US study on lipsticks stirs worry in China

Updated: 2013-05-14 14:48

By Chen Jia in San Francisco (China Daily)

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For 27-year-old Lucy Lin, a housewife who moved to the United States with her family, shopping for cosmetics on behalf of people back in China is her main source of income.

Lately, however, her customers across the Pacific have been peppering Lin with questions about the safety of the cosmetics where she lives.

In early May, researchers from the School of Public Health at the University of California, Berkeley, tested 32 lipsticks and lip glosses sold in local drugstores and department stores and found the products contained lead, chromium, cadmium, aluminum and five other metals that could cause health concerns.

Translations of news reports about the survey, the results of which were published in the journal Environmental Health Perspectives, have been reposted on Chinese social media websites, with plenty of frantic commentary.

"I am shocked after reading it. 'Made in the USA' was supposed to be high-standard promise for me," said Zhu Rui, a Beijing native and mother of a 1-year-old boy. She said he had bought lip gloss from a buyer in the US and continued using the product during her pregnancy.

Liu Sa, lead author of the Berkeley survey, said the US Food and Drug Administration should "pay attention to this issue and conduct more-thorough studies to test toxic constituents in the products and evaluate potential risk" associated with their use. Based on such research findings she said, the FDA should then "set safety standards to protect public health".

She said the US has no standard for metal content in cosmetics. The European Union's Cosmetics Directive lists cadmium, chromium and lead, and compounds related to these metals, as unacceptable ingredients in consumer cosmetics.

Six years ago, the Ministry of Health added 790 ingredients to its list of banned substances in cosmetics. In late 2011, China established its Expert Committee for Health Care, Food and Cosmetics Safety under the State Food and Drug Administration to provide technical advice for Chinese officials.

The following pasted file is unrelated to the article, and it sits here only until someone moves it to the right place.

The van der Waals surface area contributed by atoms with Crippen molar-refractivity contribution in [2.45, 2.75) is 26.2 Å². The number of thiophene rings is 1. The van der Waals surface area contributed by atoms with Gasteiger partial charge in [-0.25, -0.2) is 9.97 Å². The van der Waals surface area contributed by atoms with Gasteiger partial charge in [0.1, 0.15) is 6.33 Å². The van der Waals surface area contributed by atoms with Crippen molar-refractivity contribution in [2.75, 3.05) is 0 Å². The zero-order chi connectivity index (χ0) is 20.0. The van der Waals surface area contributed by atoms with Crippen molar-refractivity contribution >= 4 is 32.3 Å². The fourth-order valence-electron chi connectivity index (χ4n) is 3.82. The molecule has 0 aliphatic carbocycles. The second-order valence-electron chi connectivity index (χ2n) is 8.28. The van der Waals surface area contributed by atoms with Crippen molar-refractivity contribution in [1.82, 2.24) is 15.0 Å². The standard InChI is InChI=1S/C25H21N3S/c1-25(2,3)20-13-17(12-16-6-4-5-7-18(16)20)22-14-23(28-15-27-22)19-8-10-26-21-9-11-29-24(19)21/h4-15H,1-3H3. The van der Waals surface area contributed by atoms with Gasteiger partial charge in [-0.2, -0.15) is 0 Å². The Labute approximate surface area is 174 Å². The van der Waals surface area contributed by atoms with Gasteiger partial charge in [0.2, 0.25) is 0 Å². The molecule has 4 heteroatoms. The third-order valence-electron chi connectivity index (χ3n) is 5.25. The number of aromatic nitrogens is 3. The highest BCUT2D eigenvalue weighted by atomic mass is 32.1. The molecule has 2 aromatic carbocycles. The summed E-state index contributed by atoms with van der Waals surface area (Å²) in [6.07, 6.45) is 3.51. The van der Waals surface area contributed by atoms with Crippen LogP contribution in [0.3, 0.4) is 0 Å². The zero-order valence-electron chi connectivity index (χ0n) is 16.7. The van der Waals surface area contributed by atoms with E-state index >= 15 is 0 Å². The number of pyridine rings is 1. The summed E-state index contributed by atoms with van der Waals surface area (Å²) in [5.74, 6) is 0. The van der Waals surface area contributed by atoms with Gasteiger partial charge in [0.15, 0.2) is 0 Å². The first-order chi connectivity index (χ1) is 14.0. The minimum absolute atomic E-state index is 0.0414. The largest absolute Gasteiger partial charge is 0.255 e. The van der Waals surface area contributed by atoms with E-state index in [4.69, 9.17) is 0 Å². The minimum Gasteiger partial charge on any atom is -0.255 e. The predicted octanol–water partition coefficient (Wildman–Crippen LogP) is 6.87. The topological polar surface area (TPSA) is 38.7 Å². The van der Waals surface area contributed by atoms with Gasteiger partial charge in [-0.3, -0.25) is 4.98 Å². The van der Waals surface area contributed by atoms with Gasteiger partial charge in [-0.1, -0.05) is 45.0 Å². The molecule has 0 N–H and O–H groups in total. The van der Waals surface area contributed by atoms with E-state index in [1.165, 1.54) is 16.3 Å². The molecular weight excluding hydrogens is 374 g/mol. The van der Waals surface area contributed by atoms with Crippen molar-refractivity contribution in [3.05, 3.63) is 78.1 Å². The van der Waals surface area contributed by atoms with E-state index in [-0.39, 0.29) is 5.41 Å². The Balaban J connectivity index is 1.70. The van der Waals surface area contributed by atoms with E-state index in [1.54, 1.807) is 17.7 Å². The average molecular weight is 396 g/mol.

So far, the SFDA hasn't issued any advisory to Chinese consumers regarding lipstick or lip gloss sold in the US.

Liu said her team's research didn't detect a pattern of which brands or types of lipstick or lip gloss contained metals at levels high enough to cause health concerns.

Aluminum, the researcher said, is related to impaired neurological development in premature infants. Cadmium is a known human carcinogen associated with lung cancer and respiratory-system damage when inhaled; oral exposure can lead to kidney and bone damage. Chromium is a lung carcinogen that has been linked to stomach tumors.

"Just finding these metals isn't the issue; it's the levels that matter. Some of the toxic metals are occurring at levels that could possibly have an effect in the long term," the study's principal investigator, S. Katharine Hammond, a UC Berkeley professor of environmental health sciences, said in a statement.

An industry representative said that lip products are safe and that the detected metals occur naturally in the environment.

"The [Berkeley] report does not provide any new meaningful information," Linda Loretz, chief toxicologist for the Washington-based Personal Care Products Council, said in a statement. "There is nothing in there that would raise a potential concern. The finding of trace levels of metals in lip products is not unexpected given their natural presence in air, soil and water. Very low levels are also found in drinking water and food.

"The issue of lead in lipstick has long been studied and has been thoroughly addressed by FDA," she added. "As an example of FDA's diligence in this area, in 2011 the agency tested 400 different lipsticks across many brands and concluded the low levels of lead that were detected were safe."

(China Daily 05/14/2013 page8)